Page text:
Make This Sustainably-built Sculpture Part of Your Earth Day Celebrations
Georgia Tech Earth Day celebrates sustainability and gives you a feeling of getting back to nature at “Chip Off the Ole Block,” the large outdoor art installation by renowned sculptor Patrick Dougherty located at the EcoCommons.
Comprised of four intertwined structures made entirely of sustainably harvested sticks, branches, and sweetgum saplings, the sculpture has a footprint of approximately 35 feet by 50 feet with a maximum height of 14 feet. The volunteer effort to harvest and build the piece was enormous, and Dougherty was assisted by over 60 volunteers, including 29 Georgia Tech students. The project totaled 500 volunteer hours across 18 days, with 4-10 volunteers working 8 hours a day.
The work is featured as part of the Georgia Tech Earth Day celebration April 19-23 and is included in a virtual tour of the new EcoCommons on Tuesday, April 20 at 12 noon. Register at earthday.gatech.edu.
Artist Patrick Dougherty is known across the United States and internationally for his stickwork installations built from plant materials, which celebrate nature through both the materials and visually flowing lines. In designing "Chip Off the Ole Block,” he explained that he thought of it as shrubbery parading as architecture, and wanted to reflect the cityscape of Atlanta with its stair-stepping design.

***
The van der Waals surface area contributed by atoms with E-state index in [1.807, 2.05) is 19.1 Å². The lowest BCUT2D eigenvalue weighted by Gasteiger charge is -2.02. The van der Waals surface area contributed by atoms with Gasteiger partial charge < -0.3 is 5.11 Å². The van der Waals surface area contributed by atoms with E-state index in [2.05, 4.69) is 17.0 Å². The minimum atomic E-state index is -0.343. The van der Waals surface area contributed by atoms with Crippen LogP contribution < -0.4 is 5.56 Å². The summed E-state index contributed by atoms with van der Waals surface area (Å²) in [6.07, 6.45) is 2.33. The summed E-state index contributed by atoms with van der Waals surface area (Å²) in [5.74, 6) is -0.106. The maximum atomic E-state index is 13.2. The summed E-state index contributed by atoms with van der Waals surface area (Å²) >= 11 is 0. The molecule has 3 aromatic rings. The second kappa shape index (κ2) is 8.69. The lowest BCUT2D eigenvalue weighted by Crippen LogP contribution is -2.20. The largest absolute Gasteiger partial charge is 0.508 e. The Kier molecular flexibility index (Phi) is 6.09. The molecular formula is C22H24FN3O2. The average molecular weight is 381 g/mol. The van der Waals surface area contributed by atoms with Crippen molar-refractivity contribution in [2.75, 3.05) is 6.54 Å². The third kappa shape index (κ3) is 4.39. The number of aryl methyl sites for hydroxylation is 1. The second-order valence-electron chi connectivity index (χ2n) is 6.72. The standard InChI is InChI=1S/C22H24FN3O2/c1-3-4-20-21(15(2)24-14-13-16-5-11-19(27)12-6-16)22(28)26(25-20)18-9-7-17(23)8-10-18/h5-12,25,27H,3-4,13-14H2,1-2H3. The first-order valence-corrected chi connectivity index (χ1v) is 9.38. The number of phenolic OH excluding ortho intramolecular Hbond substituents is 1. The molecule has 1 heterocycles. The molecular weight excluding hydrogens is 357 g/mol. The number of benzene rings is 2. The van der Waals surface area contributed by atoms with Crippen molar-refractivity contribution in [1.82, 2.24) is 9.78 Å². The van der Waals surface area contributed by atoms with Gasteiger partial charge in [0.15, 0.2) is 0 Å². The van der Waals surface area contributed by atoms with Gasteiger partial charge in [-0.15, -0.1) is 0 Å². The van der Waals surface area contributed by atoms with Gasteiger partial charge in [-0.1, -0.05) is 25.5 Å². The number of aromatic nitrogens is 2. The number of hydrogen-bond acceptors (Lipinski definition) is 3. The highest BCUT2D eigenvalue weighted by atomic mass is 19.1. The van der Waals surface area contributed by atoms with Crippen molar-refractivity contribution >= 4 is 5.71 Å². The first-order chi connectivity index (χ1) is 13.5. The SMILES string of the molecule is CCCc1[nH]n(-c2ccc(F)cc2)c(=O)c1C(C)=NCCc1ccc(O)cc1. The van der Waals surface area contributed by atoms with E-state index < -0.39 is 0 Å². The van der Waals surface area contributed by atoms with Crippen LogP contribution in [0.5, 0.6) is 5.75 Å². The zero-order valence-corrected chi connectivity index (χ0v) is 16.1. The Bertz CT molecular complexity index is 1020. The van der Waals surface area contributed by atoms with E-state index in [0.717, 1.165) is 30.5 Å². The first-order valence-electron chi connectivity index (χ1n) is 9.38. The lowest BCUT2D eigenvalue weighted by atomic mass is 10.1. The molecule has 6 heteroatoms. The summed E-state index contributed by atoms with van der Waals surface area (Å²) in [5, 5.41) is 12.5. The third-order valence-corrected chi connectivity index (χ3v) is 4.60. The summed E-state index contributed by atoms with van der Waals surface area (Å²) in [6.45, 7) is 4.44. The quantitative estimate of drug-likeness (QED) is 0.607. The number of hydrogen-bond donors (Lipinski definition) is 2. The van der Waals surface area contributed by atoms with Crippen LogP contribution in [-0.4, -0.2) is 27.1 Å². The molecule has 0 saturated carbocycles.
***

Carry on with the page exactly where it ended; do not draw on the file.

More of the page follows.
The materials used to build the sculpture are mostly sweetgum that was sourced by volunteers at Serenbe, a community located in Chattahoochee Hills, Georgia. Dougherty said these sweetgum saplings were regrowth occurring in a field under larger pines. Flexibility and sustainability are both important factors in his selection of building materials, and he notes that these saplings will grow again once cut. The sculpture is expected to last one to two years before the materials start to decompose.
This project was made possible by the Kendeda Fund and was sponsored by Georgia Tech Arts, the Kendeda Building for Innovative Sustainable Design, and Serenbe. To see more whimsical stickwork art installations by Patrick Dougherty visit his website at www.stickwork.net.
Photo courtesy the Kendeda Building